Brutal sexism was at play. Le Vasseur believed the women would be a civilising influence. But he treated them little better than cattle – selling the ‘girls’ off to the highest bidder at auctions.
And it didn’t wash with the gay pirates. The same-sex couples were established by now, so they shared everything. And one woman between two was plenty. If one married, they simply became bisexual buccaneers in three-way relationships.
Pirates had gay civil unions and health insurance
Captain Morgan is now most famous for being the face on a bottle of rum. But the real Captain Henry Morgan was a privateer – a state-sponsored pirate. And before he attacked Panama in the 1670s, he drew up an amazing contract for his crew. If they lost a hand or foot in the battle, they would get 600 pieces of eight compensation. Both legs were worth 1,800 pieces of eight, 200 for one eye and 2,000 if they became totally blind.
But they didn’t just have health insurance. A form of same-sex civil unions, called matelotage, was also common.
Buccaneer Alexander Exquemelin wrote: ‘It is the general and solemn custom amongst them all to seek out… a comrade or companion, whom we may call partner… with whom they join the whole stock of what they possess.’
Your partner was called a ‘matelot’, which can also be translated as bunkmate. It’s possible the relationships started with one man selling their services to another, to satisfy debts, get food or for protection.
But it went deeper than that. If one matelot died, his partner inherited his property and share of the booty. In some cases, partners took punishment on each other’s behalf. In battle, they fought as a team and died together.
It appears the partnership was often, if not always, sexual.
Pirates respected matelotage enough that they wouldn’t interfere with the relationships.
The contemporary writer Captain Johnson, who may be the same person as Daniel Defoe, records the depth of these pairings. He says one pirate turned privateer drowned rather than abandon his closest friend on a sinking vessel.
Cross-dressing women pirates
A small number of women also became pirates. Mary Read and Anne Bonny are the most famous.
Both had a clear masculine side. Mary had gone by the name of Mark since childhood. It doesn’t appear that ‘she’ identified as ‘he’ – a trans guy – but there are some reports she preferred the role of a young man.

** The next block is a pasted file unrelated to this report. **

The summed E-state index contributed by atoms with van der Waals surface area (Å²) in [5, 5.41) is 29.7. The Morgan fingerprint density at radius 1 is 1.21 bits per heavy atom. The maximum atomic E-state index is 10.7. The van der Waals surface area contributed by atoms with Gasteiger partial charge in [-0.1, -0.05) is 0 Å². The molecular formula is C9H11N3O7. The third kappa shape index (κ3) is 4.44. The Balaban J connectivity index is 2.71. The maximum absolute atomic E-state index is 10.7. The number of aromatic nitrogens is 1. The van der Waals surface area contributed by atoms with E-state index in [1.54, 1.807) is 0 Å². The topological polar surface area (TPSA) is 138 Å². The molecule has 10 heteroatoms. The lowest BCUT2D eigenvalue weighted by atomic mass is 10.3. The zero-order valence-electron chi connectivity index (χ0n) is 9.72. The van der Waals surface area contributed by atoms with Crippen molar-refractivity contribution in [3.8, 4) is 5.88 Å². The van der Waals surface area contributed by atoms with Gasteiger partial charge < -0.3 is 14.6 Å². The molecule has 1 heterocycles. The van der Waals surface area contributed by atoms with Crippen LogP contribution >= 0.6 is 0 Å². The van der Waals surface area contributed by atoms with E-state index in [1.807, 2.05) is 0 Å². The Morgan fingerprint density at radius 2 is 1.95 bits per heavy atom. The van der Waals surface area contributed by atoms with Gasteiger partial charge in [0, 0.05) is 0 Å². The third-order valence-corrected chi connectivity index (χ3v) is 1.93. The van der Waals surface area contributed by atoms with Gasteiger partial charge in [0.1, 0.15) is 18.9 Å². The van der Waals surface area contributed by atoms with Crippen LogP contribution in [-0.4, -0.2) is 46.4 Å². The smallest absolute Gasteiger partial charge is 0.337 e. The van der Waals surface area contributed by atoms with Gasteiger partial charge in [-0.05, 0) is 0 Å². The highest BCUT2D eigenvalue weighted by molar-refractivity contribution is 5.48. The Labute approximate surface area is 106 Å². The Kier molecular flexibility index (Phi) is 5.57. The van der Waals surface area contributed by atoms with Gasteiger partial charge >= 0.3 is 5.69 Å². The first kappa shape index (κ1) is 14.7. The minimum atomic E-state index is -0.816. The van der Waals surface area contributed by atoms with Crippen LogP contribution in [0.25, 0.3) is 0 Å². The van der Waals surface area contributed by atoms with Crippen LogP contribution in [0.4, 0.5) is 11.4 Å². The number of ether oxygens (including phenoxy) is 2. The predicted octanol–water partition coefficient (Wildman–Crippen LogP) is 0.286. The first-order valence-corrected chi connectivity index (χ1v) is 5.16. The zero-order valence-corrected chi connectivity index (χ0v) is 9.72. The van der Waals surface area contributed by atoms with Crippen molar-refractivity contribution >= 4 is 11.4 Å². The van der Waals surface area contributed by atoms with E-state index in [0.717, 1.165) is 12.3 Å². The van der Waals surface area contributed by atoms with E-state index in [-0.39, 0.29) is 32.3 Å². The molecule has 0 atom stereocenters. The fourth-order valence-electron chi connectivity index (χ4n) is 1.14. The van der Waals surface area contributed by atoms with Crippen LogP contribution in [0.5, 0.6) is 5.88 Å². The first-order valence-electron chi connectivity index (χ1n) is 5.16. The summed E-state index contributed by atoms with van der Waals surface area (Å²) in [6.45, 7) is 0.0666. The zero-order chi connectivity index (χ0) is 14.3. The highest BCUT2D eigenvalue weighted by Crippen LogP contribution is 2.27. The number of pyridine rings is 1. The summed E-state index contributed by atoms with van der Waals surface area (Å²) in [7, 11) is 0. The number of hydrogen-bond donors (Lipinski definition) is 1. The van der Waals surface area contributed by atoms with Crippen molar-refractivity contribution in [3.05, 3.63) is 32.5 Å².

Anne’s father had dressed her as a boy and called her Andy. That may have been to disguise her, as he had fled his wife’s family. She had a fierce temper and, aged 13, she allegedly stabbed a servant girl with a table knife.
Read dressed as a man to get work at sea. But pirates took a ship she was on and forced her to join them. Meanwhile Bonny had traveled to the Bahamas and started mingling with pirates in the local taverns. There Bonny met pirate Captain John ‘Calico Jack’ Rackham and became his lover. Shortly after, Read joined them too.
Initially Bonny and Read each assumed the other was a man. But Bonny eventually told Read she was a woman and attracted to her. Read then revealed she was also a woman. That is when they probably started to have a sexual relationship.
Rackham was jealous of Read, as he thought Read was a man with designs on his lover, Bonny. But Bonny reassured him by explaining Read was a woman.
Together the three stole a ship from Nassau, the capital of the Bahamas. They recruited a crew and captured many ships around Jamaica, amassing plenty of treasure.
Bonny and Read’s brave last stand
Rackham’s crew were having a rum party on board when a pirate hunter cornered them and stormed their ship on 15 November 1720.
Rackham’s men may have been too drunk to fight. That left Bonny and Read and one other crew member to take on the boarding party. Read allegedly shot at the other pirates when they refused to defend themselves.
Eventually the pirate hunters overwhelmed them. Rackham was sentenced to death and Bonny’s last words to him were: ‘Had you fought like a man, you need not have been hang’d like a dog.’